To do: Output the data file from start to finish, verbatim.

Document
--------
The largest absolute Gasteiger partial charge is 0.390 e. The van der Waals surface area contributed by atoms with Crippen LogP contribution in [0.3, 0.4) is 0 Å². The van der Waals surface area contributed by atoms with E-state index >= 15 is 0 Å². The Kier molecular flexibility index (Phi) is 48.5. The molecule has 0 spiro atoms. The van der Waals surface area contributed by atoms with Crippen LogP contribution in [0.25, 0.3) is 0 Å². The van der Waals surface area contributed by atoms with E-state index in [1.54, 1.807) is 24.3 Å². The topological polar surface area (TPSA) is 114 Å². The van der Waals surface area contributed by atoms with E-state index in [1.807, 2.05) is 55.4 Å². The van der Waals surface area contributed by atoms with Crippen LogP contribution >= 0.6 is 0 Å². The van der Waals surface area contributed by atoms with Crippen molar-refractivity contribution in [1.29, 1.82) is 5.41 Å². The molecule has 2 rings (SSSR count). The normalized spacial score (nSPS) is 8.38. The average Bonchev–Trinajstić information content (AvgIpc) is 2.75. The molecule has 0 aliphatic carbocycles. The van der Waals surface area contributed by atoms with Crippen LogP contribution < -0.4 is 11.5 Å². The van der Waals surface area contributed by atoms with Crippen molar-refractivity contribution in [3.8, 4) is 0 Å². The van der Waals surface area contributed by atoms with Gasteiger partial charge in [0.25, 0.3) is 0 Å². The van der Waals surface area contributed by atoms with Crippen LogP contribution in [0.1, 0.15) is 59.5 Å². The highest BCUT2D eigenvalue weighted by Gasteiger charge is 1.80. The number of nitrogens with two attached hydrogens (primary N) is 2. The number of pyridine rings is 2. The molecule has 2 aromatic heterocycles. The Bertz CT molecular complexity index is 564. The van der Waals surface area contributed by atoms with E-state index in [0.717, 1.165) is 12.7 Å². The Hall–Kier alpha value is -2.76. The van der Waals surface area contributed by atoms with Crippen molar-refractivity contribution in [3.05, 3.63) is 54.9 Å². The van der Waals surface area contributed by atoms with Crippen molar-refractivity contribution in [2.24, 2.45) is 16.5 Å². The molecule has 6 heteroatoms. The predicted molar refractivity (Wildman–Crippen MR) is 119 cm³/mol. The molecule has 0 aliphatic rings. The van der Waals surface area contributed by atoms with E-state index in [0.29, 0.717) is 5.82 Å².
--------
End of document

The largest absolute Gasteiger partial charge is 0.390 e. The van der Waals surface area contributed by atoms with Crippen LogP contribution in [0.3, 0.4) is 0 Å². The van der Waals surface area contributed by atoms with E-state index >= 15 is 0 Å². The Kier molecular flexibility index (Phi) is 48.5. The molecule has 0 spiro atoms. The van der Waals surface area contributed by atoms with Crippen LogP contribution in [0.25, 0.3) is 0 Å². The van der Waals surface area contributed by atoms with E-state index in [1.54, 1.807) is 24.3 Å². The topological polar surface area (TPSA) is 114 Å². The van der Waals surface area contributed by atoms with E-state index in [1.807, 2.05) is 55.4 Å². The van der Waals surface area contributed by atoms with Crippen LogP contribution >= 0.6 is 0 Å². The van der Waals surface area contributed by atoms with Crippen molar-refractivity contribution in [1.29, 1.82) is 5.41 Å². The molecule has 2 rings (SSSR count). The normalized spacial score (nSPS) is 8.38. The average Bonchev–Trinajstić information content (AvgIpc) is 2.75. The molecule has 0 aliphatic carbocycles. The van der Waals surface area contributed by atoms with Crippen LogP contribution < -0.4 is 11.5 Å². The van der Waals surface area contributed by atoms with Crippen molar-refractivity contribution in [3.8, 4) is 0 Å². The van der Waals surface area contributed by atoms with Gasteiger partial charge in [0.25, 0.3) is 0 Å². The van der Waals surface area contributed by atoms with Crippen LogP contribution in [0.1, 0.15) is 59.5 Å². The highest BCUT2D eigenvalue weighted by Gasteiger charge is 1.80. The number of nitrogens with two attached hydrogens (primary N) is 2. The number of pyridine rings is 2. The molecule has 2 aromatic heterocycles. The Bertz CT molecular complexity index is 564. The van der Waals surface area contributed by atoms with E-state index in [0.717, 1.165) is 12.7 Å². The Hall–Kier alpha value is -2.76. The van der Waals surface area contributed by atoms with Crippen molar-refractivity contribution in [3.05, 3.63) is 54.9 Å². The van der Waals surface area contributed by atoms with Crippen molar-refractivity contribution in [2.24, 2.45) is 16.5 Å². The molecule has 6 heteroatoms. The predicted molar refractivity (Wildman–Crippen MR) is 119 cm³/mol. The molecule has 0 aliphatic rings. The van der Waals surface area contributed by atoms with E-state index in [0.29, 0.717) is 5.82 Å².